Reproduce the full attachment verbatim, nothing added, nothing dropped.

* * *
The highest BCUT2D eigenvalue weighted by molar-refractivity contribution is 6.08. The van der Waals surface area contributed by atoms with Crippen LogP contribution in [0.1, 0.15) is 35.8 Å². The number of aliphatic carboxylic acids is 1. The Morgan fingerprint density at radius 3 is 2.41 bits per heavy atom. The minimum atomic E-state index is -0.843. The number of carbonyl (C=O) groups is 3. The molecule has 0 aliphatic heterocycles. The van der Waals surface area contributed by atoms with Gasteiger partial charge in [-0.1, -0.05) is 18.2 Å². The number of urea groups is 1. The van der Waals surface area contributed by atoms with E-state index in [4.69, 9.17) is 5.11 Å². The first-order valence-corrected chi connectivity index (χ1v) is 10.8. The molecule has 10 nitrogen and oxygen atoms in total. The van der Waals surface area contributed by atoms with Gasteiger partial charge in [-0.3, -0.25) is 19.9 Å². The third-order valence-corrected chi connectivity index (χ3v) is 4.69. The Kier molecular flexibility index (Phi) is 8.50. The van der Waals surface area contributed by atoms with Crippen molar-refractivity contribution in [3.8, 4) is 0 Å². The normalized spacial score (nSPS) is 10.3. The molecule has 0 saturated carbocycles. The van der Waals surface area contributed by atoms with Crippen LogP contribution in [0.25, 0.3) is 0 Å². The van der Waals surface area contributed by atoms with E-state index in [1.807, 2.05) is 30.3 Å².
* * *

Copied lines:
The highest BCUT2D eigenvalue weighted by molar-refractivity contribution is 6.08. The van der Waals surface area contributed by atoms with Crippen LogP contribution in [0.1, 0.15) is 35.8 Å². The number of aliphatic carboxylic acids is 1. The Morgan fingerprint density at radius 3 is 2.41 bits per heavy atom. The minimum atomic E-state index is -0.843. The number of carbonyl (C=O) groups is 3. The molecule has 0 aliphatic heterocycles. The van der Waals surface area contributed by atoms with Gasteiger partial charge in [-0.1, -0.05) is 18.2 Å². The number of urea groups is 1. The van der Waals surface area contributed by atoms with E-state index in [4.69, 9.17) is 5.11 Å². The first-order valence-corrected chi connectivity index (χ1v) is 10.8. The molecule has 10 nitrogen and oxygen atoms in total. The van der Waals surface area contributed by atoms with Gasteiger partial charge in [-0.3, -0.25) is 19.9 Å². The third-order valence-corrected chi connectivity index (χ3v) is 4.69. The Kier molecular flexibility index (Phi) is 8.50. The van der Waals surface area contributed by atoms with Crippen molar-refractivity contribution in [3.8, 4) is 0 Å². The normalized spacial score (nSPS) is 10.3. The molecule has 0 saturated carbocycles. The van der Waals surface area contributed by atoms with Crippen LogP contribution in [0.25, 0.3) is 0 Å². The van der Waals surface area contributed by atoms with E-state index in [1.807, 2.05) is 30.3 Å².